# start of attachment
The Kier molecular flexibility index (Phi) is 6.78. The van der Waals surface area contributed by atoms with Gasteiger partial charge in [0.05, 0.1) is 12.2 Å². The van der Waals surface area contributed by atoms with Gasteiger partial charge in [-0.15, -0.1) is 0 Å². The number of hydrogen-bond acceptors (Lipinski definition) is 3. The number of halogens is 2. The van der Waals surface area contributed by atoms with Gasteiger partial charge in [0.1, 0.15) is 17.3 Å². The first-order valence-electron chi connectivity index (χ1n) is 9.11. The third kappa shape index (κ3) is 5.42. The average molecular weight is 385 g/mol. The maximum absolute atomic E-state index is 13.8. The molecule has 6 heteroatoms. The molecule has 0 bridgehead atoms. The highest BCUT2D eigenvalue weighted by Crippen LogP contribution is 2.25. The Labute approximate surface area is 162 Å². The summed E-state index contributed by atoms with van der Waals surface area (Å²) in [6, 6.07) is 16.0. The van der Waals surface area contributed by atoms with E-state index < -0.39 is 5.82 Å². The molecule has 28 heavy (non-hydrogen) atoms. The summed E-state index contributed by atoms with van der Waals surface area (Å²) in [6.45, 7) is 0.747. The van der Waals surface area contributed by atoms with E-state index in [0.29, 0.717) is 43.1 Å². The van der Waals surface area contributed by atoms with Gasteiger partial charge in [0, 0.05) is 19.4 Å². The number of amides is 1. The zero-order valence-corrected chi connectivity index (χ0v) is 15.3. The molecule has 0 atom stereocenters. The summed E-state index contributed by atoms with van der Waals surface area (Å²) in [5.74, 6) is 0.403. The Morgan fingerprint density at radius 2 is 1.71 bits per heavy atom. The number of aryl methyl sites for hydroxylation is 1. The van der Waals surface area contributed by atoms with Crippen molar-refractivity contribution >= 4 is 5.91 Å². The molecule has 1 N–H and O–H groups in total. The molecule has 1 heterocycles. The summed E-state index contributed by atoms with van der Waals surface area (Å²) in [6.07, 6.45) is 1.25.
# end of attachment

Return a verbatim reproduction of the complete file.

The Kier molecular flexibility index (Phi) is 6.78. The van der Waals surface area contributed by atoms with Gasteiger partial charge in [0.05, 0.1) is 12.2 Å². The van der Waals surface area contributed by atoms with Gasteiger partial charge in [-0.15, -0.1) is 0 Å². The number of hydrogen-bond acceptors (Lipinski definition) is 3. The number of halogens is 2. The van der Waals surface area contributed by atoms with Gasteiger partial charge in [0.1, 0.15) is 17.3 Å². The first-order valence-electron chi connectivity index (χ1n) is 9.11. The third kappa shape index (κ3) is 5.42. The average molecular weight is 385 g/mol. The maximum absolute atomic E-state index is 13.8. The molecule has 6 heteroatoms. The molecule has 0 bridgehead atoms. The highest BCUT2D eigenvalue weighted by Crippen LogP contribution is 2.25. The Labute approximate surface area is 162 Å². The summed E-state index contributed by atoms with van der Waals surface area (Å²) in [6, 6.07) is 16.0. The van der Waals surface area contributed by atoms with E-state index < -0.39 is 5.82 Å². The molecule has 28 heavy (non-hydrogen) atoms. The summed E-state index contributed by atoms with van der Waals surface area (Å²) in [6.45, 7) is 0.747. The van der Waals surface area contributed by atoms with E-state index in [0.29, 0.717) is 43.1 Å². The van der Waals surface area contributed by atoms with Gasteiger partial charge in [0, 0.05) is 19.4 Å². The number of amides is 1. The zero-order valence-corrected chi connectivity index (χ0v) is 15.3. The molecule has 0 atom stereocenters. The summed E-state index contributed by atoms with van der Waals surface area (Å²) in [5.74, 6) is 0.403. The Morgan fingerprint density at radius 2 is 1.71 bits per heavy atom. The number of aryl methyl sites for hydroxylation is 1. The van der Waals surface area contributed by atoms with Crippen molar-refractivity contribution >= 4 is 5.91 Å². The molecule has 1 N–H and O–H groups in total. The molecule has 1 heterocycles. The summed E-state index contributed by atoms with van der Waals surface area (Å²) in [6.07, 6.45) is 1.25.